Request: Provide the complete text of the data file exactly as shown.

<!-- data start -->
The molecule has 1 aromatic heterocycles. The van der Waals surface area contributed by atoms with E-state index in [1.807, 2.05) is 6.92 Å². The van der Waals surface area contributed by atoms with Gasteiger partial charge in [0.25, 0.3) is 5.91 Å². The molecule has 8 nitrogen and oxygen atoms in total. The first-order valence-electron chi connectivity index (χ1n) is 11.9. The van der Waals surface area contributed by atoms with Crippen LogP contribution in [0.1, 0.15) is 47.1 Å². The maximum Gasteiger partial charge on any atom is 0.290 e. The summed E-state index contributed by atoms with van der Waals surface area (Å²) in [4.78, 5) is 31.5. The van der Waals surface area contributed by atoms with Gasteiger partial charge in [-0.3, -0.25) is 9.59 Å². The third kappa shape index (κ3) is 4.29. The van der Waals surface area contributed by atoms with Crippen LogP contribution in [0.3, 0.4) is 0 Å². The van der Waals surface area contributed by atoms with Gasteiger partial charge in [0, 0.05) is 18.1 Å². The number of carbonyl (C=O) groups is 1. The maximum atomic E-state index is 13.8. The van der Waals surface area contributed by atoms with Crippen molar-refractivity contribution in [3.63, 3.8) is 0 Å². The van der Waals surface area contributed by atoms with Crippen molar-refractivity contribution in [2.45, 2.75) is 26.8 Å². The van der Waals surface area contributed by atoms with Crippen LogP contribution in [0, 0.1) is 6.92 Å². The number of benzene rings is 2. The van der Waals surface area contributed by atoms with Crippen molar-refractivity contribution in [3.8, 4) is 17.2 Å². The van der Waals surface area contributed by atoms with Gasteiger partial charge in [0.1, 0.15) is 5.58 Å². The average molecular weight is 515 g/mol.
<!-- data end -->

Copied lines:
The molecule has 1 aromatic heterocycles. The van der Waals surface area contributed by atoms with E-state index in [1.807, 2.05) is 6.92 Å². The van der Waals surface area contributed by atoms with Gasteiger partial charge in [0.25, 0.3) is 5.91 Å². The molecule has 8 nitrogen and oxygen atoms in total. The first-order valence-electron chi connectivity index (χ1n) is 11.9. The van der Waals surface area contributed by atoms with Crippen LogP contribution in [0.1, 0.15) is 47.1 Å². The maximum Gasteiger partial charge on any atom is 0.290 e. The summed E-state index contributed by atoms with van der Waals surface area (Å²) in [4.78, 5) is 31.5. The van der Waals surface area contributed by atoms with Gasteiger partial charge in [-0.3, -0.25) is 9.59 Å². The third kappa shape index (κ3) is 4.29. The van der Waals surface area contributed by atoms with Crippen LogP contribution in [0.3, 0.4) is 0 Å². The van der Waals surface area contributed by atoms with Gasteiger partial charge in [0, 0.05) is 18.1 Å². The number of carbonyl (C=O) groups is 1. The maximum atomic E-state index is 13.8. The van der Waals surface area contributed by atoms with Crippen molar-refractivity contribution in [3.63, 3.8) is 0 Å². The van der Waals surface area contributed by atoms with Crippen molar-refractivity contribution in [2.45, 2.75) is 26.8 Å². The van der Waals surface area contributed by atoms with Crippen LogP contribution in [0, 0.1) is 6.92 Å². The number of benzene rings is 2. The van der Waals surface area contributed by atoms with Crippen molar-refractivity contribution in [3.8, 4) is 17.2 Å². The van der Waals surface area contributed by atoms with Gasteiger partial charge in [0.1, 0.15) is 5.58 Å². The average molecular weight is 515 g/mol.